Gut Bacteria Enzyme Can Transform a Blood Cell's Type

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Gut Bacteria Enzyme Can Transform a Blood Cell's Type

The researchers found specific enzymes from gut bacteria can strip antigens from the surface of red blood cells in Type A blood donations, essentially transforming it to Type O blood.

To identify the enzymes, Withers collaborated with a colleague who uses metagenomics to study ecology. Using type O negative blood in transfusions doesn't lead to risky reactions in the patient.

Scientists at the University of British Columbia say they have discovered a new way to turn type A blood into type O, which could be a potential solution to future blood supply shortages.

The researchers started by looking for enzymes that can help them achieve their goals. Type A has one type of sugar and Type B has another; Type AB has both sugars.

After considering sampling DNA from organisms that degrade blood - like mosquitoes and leeches, the team realized that they could find the best candidate in the human gut microbiome.

Nurses attend blood donors on beds during session at NHS National Blood Service collection centre.

Live Science reports the most popular blood type in the United States is Type O-positive at 38%, followed by 34% of people having A-positive, 9% B-positive, 7% O-negative, 6% A-negative, 3% AB-positive, 2% B-negative, and finally 1% AB-negative.

Mucins provide sugar residues that gut bacteria attach to and some of the mucin sugars resemble the structure of antigens on type A and B blood. The Red Cross had to call for blood donations this January after the raging storms and the universal O type blood was in great need. Withers' team assessed the enzyme through a process called metagenomics.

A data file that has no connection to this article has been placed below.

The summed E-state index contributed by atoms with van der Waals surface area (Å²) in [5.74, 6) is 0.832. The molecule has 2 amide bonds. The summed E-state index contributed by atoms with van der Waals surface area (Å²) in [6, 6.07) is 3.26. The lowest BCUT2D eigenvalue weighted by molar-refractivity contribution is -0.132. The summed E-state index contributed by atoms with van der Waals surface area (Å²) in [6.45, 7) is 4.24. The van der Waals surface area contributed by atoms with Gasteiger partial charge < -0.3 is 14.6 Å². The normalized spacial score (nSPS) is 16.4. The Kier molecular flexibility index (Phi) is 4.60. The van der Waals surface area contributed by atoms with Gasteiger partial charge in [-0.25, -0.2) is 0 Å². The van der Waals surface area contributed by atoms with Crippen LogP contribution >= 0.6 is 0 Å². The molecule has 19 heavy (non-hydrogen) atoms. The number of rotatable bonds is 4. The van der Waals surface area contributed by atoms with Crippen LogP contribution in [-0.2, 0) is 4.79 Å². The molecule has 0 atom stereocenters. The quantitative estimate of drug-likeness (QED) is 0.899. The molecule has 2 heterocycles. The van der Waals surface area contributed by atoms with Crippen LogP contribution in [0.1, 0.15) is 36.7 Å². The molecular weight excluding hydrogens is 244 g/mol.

The scientists discovered a whole group of enzymes in the bacteria in the human gut that are capable of extracting the sugars from the proteins that make up the lining of the intestinal walls.

"It just becomes another step and another cost", Ziman said.

Experts from the American chemical society was able to identify enzymes that can efficiently convert the second and third group of blood in the first.

Type O blood is especially important because it can be accepted by nearly all bodies, making it valuable for blood transfusions. This reason alone makes Type O blood a highly in demand blood type during emergencies, especially when there's limited time to test the patient's blood type to ensure it matches those of the donor's.

Previous research has uncovered a similar process for type-B blood, but Withers said making this work with type-A blood was much more important, given how common the blood type is. "We are hopeful that technology can support in alleviating numerous issues around blood shortages faced by blood collection centers such as Red Cross and others to meet patient needs".

Expanding global blood supply is critical in light of growing populations and the frequency of natural disasters, Withers agreed.

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